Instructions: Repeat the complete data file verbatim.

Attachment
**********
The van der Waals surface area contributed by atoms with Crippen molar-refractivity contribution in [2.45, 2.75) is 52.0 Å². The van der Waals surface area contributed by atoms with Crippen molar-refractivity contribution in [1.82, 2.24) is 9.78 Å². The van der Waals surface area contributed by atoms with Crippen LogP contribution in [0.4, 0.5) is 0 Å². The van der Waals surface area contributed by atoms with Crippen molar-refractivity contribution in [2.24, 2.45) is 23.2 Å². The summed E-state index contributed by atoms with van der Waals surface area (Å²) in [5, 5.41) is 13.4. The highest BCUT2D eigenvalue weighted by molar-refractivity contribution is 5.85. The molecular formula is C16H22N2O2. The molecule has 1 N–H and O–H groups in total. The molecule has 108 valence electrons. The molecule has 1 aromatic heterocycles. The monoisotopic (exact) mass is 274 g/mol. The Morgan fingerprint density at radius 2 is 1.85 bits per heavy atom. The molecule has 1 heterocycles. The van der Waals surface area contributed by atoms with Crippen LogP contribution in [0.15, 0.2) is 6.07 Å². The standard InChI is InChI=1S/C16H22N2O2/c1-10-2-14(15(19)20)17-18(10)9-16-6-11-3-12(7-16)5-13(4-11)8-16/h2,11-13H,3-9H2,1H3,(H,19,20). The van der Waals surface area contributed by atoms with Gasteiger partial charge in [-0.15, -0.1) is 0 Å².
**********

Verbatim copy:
The van der Waals surface area contributed by atoms with Crippen molar-refractivity contribution in [2.45, 2.75) is 52.0 Å². The van der Waals surface area contributed by atoms with Crippen molar-refractivity contribution in [1.82, 2.24) is 9.78 Å². The van der Waals surface area contributed by atoms with Crippen LogP contribution in [0.4, 0.5) is 0 Å². The van der Waals surface area contributed by atoms with Crippen molar-refractivity contribution in [2.24, 2.45) is 23.2 Å². The summed E-state index contributed by atoms with van der Waals surface area (Å²) in [5, 5.41) is 13.4. The highest BCUT2D eigenvalue weighted by molar-refractivity contribution is 5.85. The molecular formula is C16H22N2O2. The molecule has 1 N–H and O–H groups in total. The molecule has 108 valence electrons. The molecule has 1 aromatic heterocycles. The monoisotopic (exact) mass is 274 g/mol. The Morgan fingerprint density at radius 2 is 1.85 bits per heavy atom. The molecule has 1 heterocycles. The van der Waals surface area contributed by atoms with Crippen LogP contribution in [0.15, 0.2) is 6.07 Å². The standard InChI is InChI=1S/C16H22N2O2/c1-10-2-14(15(19)20)17-18(10)9-16-6-11-3-12(7-16)5-13(4-11)8-16/h2,11-13H,3-9H2,1H3,(H,19,20). The van der Waals surface area contributed by atoms with Gasteiger partial charge in [-0.15, -0.1) is 0 Å².